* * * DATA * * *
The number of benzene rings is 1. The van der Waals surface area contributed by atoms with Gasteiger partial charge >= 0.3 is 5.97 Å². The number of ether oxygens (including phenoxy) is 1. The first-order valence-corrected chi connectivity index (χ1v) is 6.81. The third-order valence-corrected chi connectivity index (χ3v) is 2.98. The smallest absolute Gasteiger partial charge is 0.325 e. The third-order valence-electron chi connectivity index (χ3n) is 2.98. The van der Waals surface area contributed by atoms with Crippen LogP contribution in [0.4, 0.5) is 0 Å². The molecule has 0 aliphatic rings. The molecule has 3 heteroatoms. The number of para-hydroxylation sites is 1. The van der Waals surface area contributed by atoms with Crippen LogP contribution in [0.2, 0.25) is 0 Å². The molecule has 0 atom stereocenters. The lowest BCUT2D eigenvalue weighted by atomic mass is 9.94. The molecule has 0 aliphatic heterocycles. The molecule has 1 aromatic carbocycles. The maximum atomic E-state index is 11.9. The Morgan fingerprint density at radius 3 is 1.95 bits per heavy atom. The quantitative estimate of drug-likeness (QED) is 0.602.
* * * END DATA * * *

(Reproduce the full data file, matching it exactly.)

The number of benzene rings is 1. The van der Waals surface area contributed by atoms with Gasteiger partial charge >= 0.3 is 5.97 Å². The number of ether oxygens (including phenoxy) is 1. The first-order valence-corrected chi connectivity index (χ1v) is 6.81. The third-order valence-corrected chi connectivity index (χ3v) is 2.98. The smallest absolute Gasteiger partial charge is 0.325 e. The third-order valence-electron chi connectivity index (χ3n) is 2.98. The van der Waals surface area contributed by atoms with Crippen LogP contribution in [0.4, 0.5) is 0 Å². The molecule has 0 aliphatic rings. The molecule has 3 heteroatoms. The number of para-hydroxylation sites is 1. The van der Waals surface area contributed by atoms with Crippen LogP contribution in [0.2, 0.25) is 0 Å². The molecule has 0 atom stereocenters. The lowest BCUT2D eigenvalue weighted by atomic mass is 9.94. The molecule has 0 aliphatic heterocycles. The molecule has 1 aromatic carbocycles. The maximum atomic E-state index is 11.9. The Morgan fingerprint density at radius 3 is 1.95 bits per heavy atom. The quantitative estimate of drug-likeness (QED) is 0.602.